- 10 October 2018
The 2018 F2000 Championship title went to Steve Jenks and Tumenas Motorsports, amassing four wins along the way and leading races in five of seven weekends over the 14-race 2018 season.
Looking back at the 2018 season, what was your highlight/favorite moment and why?
Saturday at Atlanta was my favorite moment. That day was a milestone birthday for me and we won our first F2000 race in 5 years of trying. Plus from green flag to checkered flag it was a flat out race with defending series Brandon Dixon champion on my rear wing for the whole race.
What was the overall key to taking the title?
Consistency was the key. 5 of the 7 weekends we led a race so we always had the pace. I think we had 5 seconds to go the 4 wins. And, other than a mistake I made at VIR, we had a perfect finishing record. Lenny Tumenas worked hard over the winter and during the season so the car was mechanically super reliable.
What was the biggest challenge you faced? How did you overcome it?
Racing is a confidence game. I had to get comfortable that I could drive within my skillset and be fast. It is so easy to overdrive these cars. Plus, historically I had a habit of compounding small mistakes and getting passed in race. That first race at Atlanta was important as I proved to myself that I could run a race error free under significant pressure from a previous champion.
Favorite track/event and why?
I lived in Ohio for many years so I consider Mid Ohio to be my ‘home’ track. I had been really good at Mid Ohio in the Formula Mazda back in the SCCA days but not good at all in F2000 which was really frustrating. This year we had two poles, a win and second place. And, in both races, John LaRue who is the Mid Ohio F2000 master, was pushing me hard. Felt really good to finally have a strong weekend at Mid Ohio.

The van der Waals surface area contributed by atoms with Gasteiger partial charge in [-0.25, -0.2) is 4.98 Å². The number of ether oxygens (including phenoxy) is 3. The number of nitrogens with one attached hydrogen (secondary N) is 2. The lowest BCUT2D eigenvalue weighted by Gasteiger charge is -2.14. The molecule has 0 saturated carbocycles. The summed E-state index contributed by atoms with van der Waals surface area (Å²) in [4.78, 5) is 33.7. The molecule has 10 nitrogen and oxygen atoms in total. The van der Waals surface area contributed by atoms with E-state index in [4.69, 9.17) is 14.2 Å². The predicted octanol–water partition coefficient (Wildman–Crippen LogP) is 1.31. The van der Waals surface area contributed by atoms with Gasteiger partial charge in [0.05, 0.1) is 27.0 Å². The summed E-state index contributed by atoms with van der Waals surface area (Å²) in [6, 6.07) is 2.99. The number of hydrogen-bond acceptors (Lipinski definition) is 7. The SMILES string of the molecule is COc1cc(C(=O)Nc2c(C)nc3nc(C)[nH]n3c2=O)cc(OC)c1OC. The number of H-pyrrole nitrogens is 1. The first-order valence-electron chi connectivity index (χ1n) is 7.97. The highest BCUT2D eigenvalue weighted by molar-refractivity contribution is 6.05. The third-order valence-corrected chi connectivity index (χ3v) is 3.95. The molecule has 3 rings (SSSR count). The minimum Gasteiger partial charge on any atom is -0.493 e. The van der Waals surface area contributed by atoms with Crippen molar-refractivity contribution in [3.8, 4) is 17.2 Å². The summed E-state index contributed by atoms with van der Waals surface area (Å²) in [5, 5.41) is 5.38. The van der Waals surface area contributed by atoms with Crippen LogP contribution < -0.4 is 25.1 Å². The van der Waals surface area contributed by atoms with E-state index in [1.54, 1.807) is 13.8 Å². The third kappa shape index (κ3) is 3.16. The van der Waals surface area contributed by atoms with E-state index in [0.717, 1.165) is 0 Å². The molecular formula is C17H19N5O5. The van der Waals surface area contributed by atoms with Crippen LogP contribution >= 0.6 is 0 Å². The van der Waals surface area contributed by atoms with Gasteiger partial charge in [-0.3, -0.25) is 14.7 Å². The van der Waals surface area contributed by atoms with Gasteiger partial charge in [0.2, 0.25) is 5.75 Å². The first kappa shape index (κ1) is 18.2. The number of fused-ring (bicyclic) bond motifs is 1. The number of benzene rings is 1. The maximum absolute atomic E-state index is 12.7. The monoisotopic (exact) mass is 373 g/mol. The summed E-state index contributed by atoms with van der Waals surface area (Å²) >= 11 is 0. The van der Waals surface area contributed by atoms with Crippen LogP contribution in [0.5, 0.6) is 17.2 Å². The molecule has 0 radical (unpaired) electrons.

What did you learn / how did you grow as a driver?
I worked hard on driving in the offseason and throughout this season. Jamal Lewis who I work with in Colorado put together a conditioning program designed for racing. While Jamal almost killed me, I could feel the results of better physical conditioning in the car. I also ran the shifter kart regularly through the winter to keep my head and body in racing mode. Peter Portante (Pooh Bear) helped me work on breaking some bad habits with throttle application and brake techniques starting in winter testing. I’ve raced a while but Peter really helped me refine my driving skills and approach some corners differently than I had in previous years.
Take me through a race weekend from your point of view (pick one of the weekends you raced).
We have a very systematic approach. Peter Portante sends me a track guide and if it is a track on iRacing I do some simulator work based on his notes. I’m always traveling from Denver and I try to get in a day early to help with time change and get my head into racing. Lenny Tumenas has the car ready so other than gas and tire pressures we are ready to roll. The first practice I usually run the full session without stopping just to get a feel for driving. Between every session Barry Wilcock does a full nut and bolt plus some basic maintenance items.